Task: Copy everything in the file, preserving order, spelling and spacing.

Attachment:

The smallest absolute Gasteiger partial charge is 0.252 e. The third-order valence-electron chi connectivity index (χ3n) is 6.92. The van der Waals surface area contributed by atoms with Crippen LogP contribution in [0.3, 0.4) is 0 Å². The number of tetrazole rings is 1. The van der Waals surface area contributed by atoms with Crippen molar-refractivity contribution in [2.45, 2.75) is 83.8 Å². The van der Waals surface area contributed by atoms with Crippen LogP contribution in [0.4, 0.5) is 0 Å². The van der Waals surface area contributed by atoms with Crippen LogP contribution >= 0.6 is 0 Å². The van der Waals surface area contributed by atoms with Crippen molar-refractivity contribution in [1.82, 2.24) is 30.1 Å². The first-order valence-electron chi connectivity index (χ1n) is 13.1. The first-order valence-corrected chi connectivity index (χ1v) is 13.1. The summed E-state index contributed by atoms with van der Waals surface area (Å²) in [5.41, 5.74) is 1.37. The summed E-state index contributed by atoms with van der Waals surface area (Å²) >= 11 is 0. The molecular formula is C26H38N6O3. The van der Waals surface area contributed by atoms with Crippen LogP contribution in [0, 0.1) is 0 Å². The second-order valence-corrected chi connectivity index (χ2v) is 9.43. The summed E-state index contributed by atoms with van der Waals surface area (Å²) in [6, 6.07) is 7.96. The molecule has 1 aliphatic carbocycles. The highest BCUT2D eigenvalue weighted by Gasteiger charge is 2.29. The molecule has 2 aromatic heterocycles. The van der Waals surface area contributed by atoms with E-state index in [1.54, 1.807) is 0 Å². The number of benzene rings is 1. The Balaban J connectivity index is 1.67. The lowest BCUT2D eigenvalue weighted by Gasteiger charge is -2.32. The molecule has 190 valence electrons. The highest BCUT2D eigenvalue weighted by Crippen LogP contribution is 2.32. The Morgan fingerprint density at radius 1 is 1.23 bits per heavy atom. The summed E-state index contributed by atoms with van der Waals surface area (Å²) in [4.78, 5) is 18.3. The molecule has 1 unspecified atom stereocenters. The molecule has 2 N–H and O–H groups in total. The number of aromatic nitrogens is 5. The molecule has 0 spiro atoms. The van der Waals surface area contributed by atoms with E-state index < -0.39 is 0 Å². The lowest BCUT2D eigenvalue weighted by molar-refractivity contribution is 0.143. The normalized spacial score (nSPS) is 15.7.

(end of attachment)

The smallest absolute Gasteiger partial charge is 0.252 e. The third-order valence-electron chi connectivity index (χ3n) is 6.92. The van der Waals surface area contributed by atoms with Crippen LogP contribution in [0.3, 0.4) is 0 Å². The number of tetrazole rings is 1. The van der Waals surface area contributed by atoms with Crippen molar-refractivity contribution in [2.45, 2.75) is 83.8 Å². The van der Waals surface area contributed by atoms with Crippen LogP contribution in [0.4, 0.5) is 0 Å². The van der Waals surface area contributed by atoms with Crippen LogP contribution >= 0.6 is 0 Å². The van der Waals surface area contributed by atoms with Crippen molar-refractivity contribution in [1.82, 2.24) is 30.1 Å². The first-order valence-electron chi connectivity index (χ1n) is 13.1. The first-order valence-corrected chi connectivity index (χ1v) is 13.1. The summed E-state index contributed by atoms with van der Waals surface area (Å²) in [5.41, 5.74) is 1.37. The summed E-state index contributed by atoms with van der Waals surface area (Å²) >= 11 is 0. The molecular formula is C26H38N6O3. The van der Waals surface area contributed by atoms with Crippen LogP contribution in [0, 0.1) is 0 Å². The second-order valence-corrected chi connectivity index (χ2v) is 9.43. The summed E-state index contributed by atoms with van der Waals surface area (Å²) in [6, 6.07) is 7.96. The molecule has 1 aliphatic carbocycles. The highest BCUT2D eigenvalue weighted by Gasteiger charge is 2.29. The molecule has 2 aromatic heterocycles. The van der Waals surface area contributed by atoms with E-state index in [1.54, 1.807) is 0 Å². The number of benzene rings is 1. The Balaban J connectivity index is 1.67. The lowest BCUT2D eigenvalue weighted by Gasteiger charge is -2.32. The molecule has 190 valence electrons. The highest BCUT2D eigenvalue weighted by Crippen LogP contribution is 2.32. The Morgan fingerprint density at radius 1 is 1.23 bits per heavy atom. The summed E-state index contributed by atoms with van der Waals surface area (Å²) in [4.78, 5) is 18.3. The molecule has 1 unspecified atom stereocenters. The molecule has 2 N–H and O–H groups in total. The number of aromatic nitrogens is 5. The molecule has 0 spiro atoms. The van der Waals surface area contributed by atoms with E-state index < -0.39 is 0 Å². The lowest BCUT2D eigenvalue weighted by molar-refractivity contribution is 0.143. The normalized spacial score (nSPS) is 15.7.